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Over 700 People Tell DPA Microphones a Story
Worldwide – From recording the sound of Antarctic wind and saving a Gibson True Vintage guitar, to making movie magic in Hollywood and capturing the sound of termites at dawn in Africa – these were just some of the 700 plus stories received by DPA Microphones in response to its recent ‘Tell Us Your Story’ competition.
The company asked customers to share stories about how they use microphones and offered a range of prizes, including a first prize of €2,500 (US$2,800) in DPA microphones and accessories.
“We were overwhelmed by the response and very surprised by the creativity of so many of our users,” says Anne Berggrein, DPA’s VP of marketing. “It was great fun hearing about the many different environments in which our mics have found themselves and the applications they have been used for. Picking a winner was hard because there were so many to choose from.”
In the end, it was Australian sound artist Philip Samartzis whose story most captivated the judges and won him first prize. The recipient of two Australian Antarctic Division Arts Fellowships (2009 and 2015), Samartzis used his Fellowships to document the effects of extreme climate and weather events in Eastern Antarctica, and Macquarie Island. His most recent trip was to Casey Station, the biggest of three Australian Antarctic research stations in Eastern Antarctica. Inspired by the photography of Herbert Ponting and Frank Hurley, Samartzis wanted to use sound recording techniques to convey the ferocity and atmospheric effects of the Antarctic conditions, especially the low gravity katabatic wind that gains force as it travels down elevated slopes.
“The presence of katabatic wind inevitably shapes the way sound is heard and experienced on and off station,” he explains. “It can push sound away from you and it can draw it closer to you. Its intensity can mask sound and its absence can heighten it. At its most ferocious it simply obliterates everything within its path.”
Samartzis used a variety of DPA microphones, including four d:dicate 4006 omnidirectional microphones, two d:screet 4060 omnidirectional miniature microphones and a d:dicate 4017 shotgun microphone. He also used a now discontinued 8011 omnidirectional underwater hydrophone microphone, which DPA developed for him in 1999 for a project entitled Unheard Spaces that documented the city of Venice from an underwater perspective.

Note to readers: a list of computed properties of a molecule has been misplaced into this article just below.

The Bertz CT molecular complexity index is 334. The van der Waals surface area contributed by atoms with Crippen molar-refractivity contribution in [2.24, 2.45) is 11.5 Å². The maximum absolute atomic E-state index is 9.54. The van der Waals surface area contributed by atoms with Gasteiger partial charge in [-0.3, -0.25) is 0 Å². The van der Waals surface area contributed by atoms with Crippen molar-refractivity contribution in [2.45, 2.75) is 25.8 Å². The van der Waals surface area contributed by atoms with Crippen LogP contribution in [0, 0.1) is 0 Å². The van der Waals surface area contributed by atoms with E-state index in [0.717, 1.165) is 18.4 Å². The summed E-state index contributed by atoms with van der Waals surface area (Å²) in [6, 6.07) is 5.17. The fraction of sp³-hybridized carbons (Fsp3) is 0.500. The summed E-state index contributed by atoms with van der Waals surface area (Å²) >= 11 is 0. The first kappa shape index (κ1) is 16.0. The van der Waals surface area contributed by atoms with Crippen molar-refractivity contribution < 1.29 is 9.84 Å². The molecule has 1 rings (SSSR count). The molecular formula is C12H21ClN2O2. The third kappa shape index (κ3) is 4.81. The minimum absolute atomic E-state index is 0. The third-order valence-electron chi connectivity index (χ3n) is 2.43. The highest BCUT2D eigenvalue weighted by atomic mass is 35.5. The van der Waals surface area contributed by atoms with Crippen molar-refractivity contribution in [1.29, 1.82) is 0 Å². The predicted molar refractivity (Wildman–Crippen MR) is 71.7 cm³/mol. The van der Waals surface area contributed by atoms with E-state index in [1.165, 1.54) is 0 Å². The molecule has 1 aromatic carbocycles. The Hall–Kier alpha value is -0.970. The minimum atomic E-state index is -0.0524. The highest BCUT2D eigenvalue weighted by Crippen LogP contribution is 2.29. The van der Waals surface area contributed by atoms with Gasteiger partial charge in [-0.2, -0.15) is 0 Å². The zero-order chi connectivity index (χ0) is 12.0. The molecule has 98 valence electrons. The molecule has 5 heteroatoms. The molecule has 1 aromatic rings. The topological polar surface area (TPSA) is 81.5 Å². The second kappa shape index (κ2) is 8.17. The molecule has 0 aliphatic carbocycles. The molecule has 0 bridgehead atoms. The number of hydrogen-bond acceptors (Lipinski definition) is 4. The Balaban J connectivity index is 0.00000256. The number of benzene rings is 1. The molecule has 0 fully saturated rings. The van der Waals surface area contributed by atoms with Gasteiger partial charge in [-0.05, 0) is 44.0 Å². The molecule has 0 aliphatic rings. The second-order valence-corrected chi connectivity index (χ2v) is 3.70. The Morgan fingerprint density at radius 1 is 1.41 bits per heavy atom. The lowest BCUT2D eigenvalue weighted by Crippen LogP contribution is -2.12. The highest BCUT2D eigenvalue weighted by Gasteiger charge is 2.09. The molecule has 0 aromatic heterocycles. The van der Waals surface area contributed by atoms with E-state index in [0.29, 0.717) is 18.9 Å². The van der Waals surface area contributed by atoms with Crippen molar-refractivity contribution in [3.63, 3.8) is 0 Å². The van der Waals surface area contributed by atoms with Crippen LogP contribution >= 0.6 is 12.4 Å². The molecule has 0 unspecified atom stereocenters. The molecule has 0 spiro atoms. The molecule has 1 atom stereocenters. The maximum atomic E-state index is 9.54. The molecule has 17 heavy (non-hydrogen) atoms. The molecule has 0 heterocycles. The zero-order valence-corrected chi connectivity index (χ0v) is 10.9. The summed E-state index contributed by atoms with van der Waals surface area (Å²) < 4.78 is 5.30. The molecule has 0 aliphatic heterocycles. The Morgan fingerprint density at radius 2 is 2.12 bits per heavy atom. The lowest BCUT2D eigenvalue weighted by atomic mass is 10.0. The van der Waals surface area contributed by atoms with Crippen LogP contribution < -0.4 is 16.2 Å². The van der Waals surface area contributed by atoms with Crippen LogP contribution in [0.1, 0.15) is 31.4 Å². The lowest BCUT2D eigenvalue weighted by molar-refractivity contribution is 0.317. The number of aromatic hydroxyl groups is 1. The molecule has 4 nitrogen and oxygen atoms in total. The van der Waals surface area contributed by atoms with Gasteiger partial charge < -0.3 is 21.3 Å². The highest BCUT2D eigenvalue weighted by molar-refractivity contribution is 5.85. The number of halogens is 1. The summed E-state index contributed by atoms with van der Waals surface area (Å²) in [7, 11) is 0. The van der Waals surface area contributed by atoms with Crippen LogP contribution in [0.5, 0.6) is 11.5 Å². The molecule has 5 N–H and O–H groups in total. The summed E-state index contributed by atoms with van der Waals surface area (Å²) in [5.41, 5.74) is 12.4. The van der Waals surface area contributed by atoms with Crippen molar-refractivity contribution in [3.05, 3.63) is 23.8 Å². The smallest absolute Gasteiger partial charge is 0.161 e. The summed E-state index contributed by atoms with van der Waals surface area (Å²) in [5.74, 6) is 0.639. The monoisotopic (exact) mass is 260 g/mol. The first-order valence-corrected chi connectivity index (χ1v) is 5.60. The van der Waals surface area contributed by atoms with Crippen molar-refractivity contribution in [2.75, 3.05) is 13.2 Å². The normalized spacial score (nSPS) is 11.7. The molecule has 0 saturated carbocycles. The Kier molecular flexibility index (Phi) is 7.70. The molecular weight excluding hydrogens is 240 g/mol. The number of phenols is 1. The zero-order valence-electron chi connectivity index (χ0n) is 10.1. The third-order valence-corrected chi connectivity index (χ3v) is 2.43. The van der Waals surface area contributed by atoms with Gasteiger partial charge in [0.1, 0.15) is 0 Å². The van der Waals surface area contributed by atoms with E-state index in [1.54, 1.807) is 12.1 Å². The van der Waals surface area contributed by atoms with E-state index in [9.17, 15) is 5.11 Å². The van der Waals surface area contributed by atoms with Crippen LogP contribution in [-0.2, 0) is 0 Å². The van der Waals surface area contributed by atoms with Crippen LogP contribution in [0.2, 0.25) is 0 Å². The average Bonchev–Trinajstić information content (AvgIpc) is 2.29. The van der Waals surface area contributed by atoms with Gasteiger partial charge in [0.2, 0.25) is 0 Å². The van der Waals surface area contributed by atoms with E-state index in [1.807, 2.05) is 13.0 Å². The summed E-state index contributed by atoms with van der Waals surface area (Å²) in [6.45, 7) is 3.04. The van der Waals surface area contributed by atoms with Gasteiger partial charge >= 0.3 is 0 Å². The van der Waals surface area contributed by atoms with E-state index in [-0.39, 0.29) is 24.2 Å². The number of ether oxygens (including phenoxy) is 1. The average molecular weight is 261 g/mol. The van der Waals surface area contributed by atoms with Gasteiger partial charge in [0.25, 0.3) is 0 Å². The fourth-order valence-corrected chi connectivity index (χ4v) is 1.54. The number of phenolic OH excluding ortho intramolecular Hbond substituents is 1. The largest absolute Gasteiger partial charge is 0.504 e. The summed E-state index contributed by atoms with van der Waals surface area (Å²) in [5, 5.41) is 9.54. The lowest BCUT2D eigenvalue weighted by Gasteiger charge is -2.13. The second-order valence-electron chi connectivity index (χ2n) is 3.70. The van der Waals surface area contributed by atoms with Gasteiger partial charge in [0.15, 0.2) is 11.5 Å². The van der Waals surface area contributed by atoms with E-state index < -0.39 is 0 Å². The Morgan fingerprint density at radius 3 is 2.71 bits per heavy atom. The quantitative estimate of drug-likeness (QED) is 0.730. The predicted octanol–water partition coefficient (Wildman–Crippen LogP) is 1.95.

To prevent the Antarctic winds from blowing his microphones away, Samartzis used a variety of techniques including an Ice Anchor, where the base of the mic stand is covered with ice so that it literally freezes to the ground.
“It is like placing sandbags on the base but so much easier as there is no shortage of ice,” he says. “The same technique is used to secure tents and other equipment in the field.”
The d:dicate 4006s were placed in Rycote Cyclone windshields, which protected them from the elements. Samartzis says that at one point the windshields were frozen blocks of ice but the mics kept on recording. The main problem he had was with his field recorders, which seized up from time to time due to the build-up of ice.
As a long-term user of DPA microphones, Samartzis was not surprised by how well they coped with extreme cold.
“I have deployed DPA microphones in many extreme environments and they have always performed flawlessly,” he explains. “I have nothing but the highest regard for these amazing microphones, which have served me so well since I first discovered them in Denmark in 1997. I have rarely worked with any other microphone since.”
Samartzis is now planning a trip to Greenland in 2019 to document the East Greenland Ice-core Project, which aims to retrieve an ice core by drilling 2.5km down through the Northeast Greenland Ice Stream.
For his prize, Samartzis has chosen a pair of DPA d:dicate ST4011 cardioid microphones so that he can explore new stereo and surround recording configurations and techniques. He plans to use them on a public art project he is working on in Tokyo, documenting the sound ecology of a traditional shopping district.
“I am really thrilled to have won the competition,” he says. “I entered with the intention of sharing my experience of working with DPA microphones in extreme conditions, which I thought would be of interest to other users. I didn't give it much thought beyond that so it was a real surprise when I was informed that I had won. I am very grateful.”
Seven other entrants also received prizes for their entries and their stories are equally fascinating. To read all eight, including Philip Samartzis’ Sound of the Wind, please visit www.dpamicrophones.com
22nd November 2016
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